The coronavirus has led to seismic and widespread changes across all nodes of society, not least, religion. In a recent article in The New York Times, Vivian Yee writes, “Religion is the solace of first resort for billions of people grappling with a pandemic for which scientists, presidents and the secular world seem, so far, to have few answers. With both sanitizer and leadership in short supply, dread over the coronavirus has driven the globe’s faithful even closer to religion and ritual.”
As a researcher in the field of religion and anthropology and specialising in Hinduism, I have witnessed substantial changes and innovations to how Hinduism is lived and practiced in contemporary Britain due to the coronavirus. In what follows, I consider the BAPS Shri Swaminarayan Mandir in London, commonly known as the Neasden Temple, as a case study, as it happens to be a field site for my current research. It was the first traditional Hindu temple built in the western world and has arguably become a symbol of Hinduism across Europe.
I have interviewed 15 congregation members over the past weeks through Skype and have conducted some basic digital ethnography by viewing the temple’s social media accounts and live streams.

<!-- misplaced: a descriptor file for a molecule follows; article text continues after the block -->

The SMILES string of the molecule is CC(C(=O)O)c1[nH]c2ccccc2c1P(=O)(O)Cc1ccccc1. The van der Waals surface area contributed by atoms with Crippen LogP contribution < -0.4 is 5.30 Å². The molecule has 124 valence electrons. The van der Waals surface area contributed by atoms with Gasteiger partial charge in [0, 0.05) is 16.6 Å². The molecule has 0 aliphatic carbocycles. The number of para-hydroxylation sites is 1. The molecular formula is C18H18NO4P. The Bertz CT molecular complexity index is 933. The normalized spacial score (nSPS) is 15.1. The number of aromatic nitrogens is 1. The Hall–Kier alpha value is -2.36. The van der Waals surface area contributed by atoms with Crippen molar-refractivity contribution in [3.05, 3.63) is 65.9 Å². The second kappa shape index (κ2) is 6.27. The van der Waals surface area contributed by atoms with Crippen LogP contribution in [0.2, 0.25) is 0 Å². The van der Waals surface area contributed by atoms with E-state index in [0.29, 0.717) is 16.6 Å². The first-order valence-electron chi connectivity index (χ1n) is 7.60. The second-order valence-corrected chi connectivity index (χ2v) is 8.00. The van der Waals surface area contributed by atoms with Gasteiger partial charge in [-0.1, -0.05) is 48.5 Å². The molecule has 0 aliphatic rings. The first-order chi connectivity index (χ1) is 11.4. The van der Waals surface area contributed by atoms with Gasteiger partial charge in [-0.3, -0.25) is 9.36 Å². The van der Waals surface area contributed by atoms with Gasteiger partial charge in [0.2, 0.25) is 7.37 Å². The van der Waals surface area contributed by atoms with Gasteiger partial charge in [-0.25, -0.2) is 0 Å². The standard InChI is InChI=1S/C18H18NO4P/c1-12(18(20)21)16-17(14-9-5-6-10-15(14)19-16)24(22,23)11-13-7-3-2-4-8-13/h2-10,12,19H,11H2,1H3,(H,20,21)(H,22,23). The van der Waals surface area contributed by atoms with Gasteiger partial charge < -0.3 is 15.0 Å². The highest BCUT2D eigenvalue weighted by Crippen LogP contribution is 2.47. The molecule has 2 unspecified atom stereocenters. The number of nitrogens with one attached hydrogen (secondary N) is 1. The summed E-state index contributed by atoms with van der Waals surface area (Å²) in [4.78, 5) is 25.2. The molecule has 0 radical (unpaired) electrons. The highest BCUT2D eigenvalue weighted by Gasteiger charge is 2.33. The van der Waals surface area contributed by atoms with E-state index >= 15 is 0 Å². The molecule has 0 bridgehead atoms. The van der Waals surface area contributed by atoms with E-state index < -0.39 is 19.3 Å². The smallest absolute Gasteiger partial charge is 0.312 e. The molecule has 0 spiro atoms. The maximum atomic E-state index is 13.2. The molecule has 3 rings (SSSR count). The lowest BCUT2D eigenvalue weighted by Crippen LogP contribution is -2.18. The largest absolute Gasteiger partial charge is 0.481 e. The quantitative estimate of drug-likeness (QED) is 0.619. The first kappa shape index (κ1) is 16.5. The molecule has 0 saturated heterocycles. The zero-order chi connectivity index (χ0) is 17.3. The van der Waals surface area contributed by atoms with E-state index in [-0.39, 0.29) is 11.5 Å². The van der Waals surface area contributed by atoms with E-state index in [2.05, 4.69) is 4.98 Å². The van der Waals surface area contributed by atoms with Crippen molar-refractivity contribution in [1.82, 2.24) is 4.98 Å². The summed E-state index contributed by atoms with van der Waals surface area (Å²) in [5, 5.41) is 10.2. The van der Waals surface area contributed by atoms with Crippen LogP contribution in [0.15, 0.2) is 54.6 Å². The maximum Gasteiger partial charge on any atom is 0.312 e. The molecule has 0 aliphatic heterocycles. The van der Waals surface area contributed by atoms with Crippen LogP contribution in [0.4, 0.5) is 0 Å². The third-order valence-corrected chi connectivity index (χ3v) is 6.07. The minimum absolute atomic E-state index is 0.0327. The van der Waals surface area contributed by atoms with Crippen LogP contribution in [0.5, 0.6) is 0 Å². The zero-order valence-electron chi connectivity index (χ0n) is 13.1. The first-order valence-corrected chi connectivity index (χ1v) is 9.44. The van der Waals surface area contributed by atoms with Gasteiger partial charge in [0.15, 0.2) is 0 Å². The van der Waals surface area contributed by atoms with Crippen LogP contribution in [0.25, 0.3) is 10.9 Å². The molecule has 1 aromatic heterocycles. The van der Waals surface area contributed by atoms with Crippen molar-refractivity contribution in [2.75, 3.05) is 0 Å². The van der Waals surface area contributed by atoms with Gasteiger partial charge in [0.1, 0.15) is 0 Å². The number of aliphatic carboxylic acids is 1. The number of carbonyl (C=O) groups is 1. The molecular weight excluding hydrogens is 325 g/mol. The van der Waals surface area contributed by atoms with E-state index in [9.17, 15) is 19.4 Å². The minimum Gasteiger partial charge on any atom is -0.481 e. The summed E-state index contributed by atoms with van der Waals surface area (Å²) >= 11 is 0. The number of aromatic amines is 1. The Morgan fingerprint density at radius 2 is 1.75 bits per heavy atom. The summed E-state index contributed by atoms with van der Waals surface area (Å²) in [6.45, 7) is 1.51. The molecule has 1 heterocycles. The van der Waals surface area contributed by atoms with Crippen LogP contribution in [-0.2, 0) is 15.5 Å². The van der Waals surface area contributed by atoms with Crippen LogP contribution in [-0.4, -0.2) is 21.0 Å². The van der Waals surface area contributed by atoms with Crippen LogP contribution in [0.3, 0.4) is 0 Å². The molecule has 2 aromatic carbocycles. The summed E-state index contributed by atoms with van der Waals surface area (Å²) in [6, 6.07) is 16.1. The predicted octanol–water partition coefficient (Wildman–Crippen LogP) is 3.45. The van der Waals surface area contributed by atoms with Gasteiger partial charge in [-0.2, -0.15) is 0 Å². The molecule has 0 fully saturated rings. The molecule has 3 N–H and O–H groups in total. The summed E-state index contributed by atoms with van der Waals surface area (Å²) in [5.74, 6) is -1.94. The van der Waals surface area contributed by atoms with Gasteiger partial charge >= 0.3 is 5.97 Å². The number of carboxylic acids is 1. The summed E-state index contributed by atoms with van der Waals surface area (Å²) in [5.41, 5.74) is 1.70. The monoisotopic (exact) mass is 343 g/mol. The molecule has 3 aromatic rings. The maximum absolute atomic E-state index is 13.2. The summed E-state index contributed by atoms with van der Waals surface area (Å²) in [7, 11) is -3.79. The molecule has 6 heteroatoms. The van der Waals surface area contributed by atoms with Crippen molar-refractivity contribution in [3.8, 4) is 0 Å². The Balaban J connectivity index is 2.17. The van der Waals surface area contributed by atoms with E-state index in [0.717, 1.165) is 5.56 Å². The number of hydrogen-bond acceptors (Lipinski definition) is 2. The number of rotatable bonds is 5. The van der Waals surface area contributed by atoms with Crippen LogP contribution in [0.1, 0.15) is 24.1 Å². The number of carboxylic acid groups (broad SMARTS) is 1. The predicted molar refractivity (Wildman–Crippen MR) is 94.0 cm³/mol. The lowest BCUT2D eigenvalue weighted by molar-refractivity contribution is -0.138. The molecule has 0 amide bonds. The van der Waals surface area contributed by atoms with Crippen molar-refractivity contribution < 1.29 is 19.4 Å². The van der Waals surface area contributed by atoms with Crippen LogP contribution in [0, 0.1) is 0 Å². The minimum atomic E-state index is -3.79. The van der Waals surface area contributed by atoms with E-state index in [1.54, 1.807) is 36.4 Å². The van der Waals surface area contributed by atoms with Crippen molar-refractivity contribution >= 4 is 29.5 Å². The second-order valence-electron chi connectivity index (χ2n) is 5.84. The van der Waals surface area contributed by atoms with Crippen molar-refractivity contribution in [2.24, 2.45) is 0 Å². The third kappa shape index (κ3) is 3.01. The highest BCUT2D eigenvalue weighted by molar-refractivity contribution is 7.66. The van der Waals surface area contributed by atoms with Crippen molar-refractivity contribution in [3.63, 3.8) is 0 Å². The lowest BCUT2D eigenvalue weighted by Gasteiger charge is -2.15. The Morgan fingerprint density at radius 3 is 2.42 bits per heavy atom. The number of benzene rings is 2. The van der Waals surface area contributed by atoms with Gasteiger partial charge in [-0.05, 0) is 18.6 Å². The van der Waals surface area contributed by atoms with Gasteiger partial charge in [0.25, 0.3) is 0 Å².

As Durkheim and many other scholars of religion, sociology, and anthropology have noted, religion is a phenomenon of social cohesion. Every weekend, the Neasden Temple hosts a congregation of almost 3,000 devotees and receives thousands of visitors throughout the week. On 5th March, early on during the crisis, the temple made the decision to suspend all events and then from 13th March to completely close its doors in the interest of public health and safety. For tourists, this would perhaps mean one less stop on their tour of London; however, for devotees it was a significant move that has altered their religious lives. A 24-year-old devotee reflected, “Since I was born, I have been coming to mandir (temple) every single Saturday. Saturday evenings from 5pm-9pm were blocked off for my devotional rituals, discussion seminars, assemblies and of course a great meal at mandir! It has become a central part of my life. For it to be shut completely is very sad, but it makes sense because of the virus.” Her comments reflect the important role places of worship play for believers, even young believers, and the ramifications of its closure. Members have emphasized how they are regularly staying connected through social media apps such as WhatsApp, evidencing how in times of social distancing and self-isolation, the social dimension to religion still remains as powerful as ever.
The internet, smartphones, and mobile applications shape the way we communicate, interact, and live our lives. Religion has not been exempt from this steamroller of digital media, and several studies explore the dense and dynamic intersections between the two. But particularly during this coronavirus pandemic, the intersection between digital media and religion has become vital to keeping religious practices alive.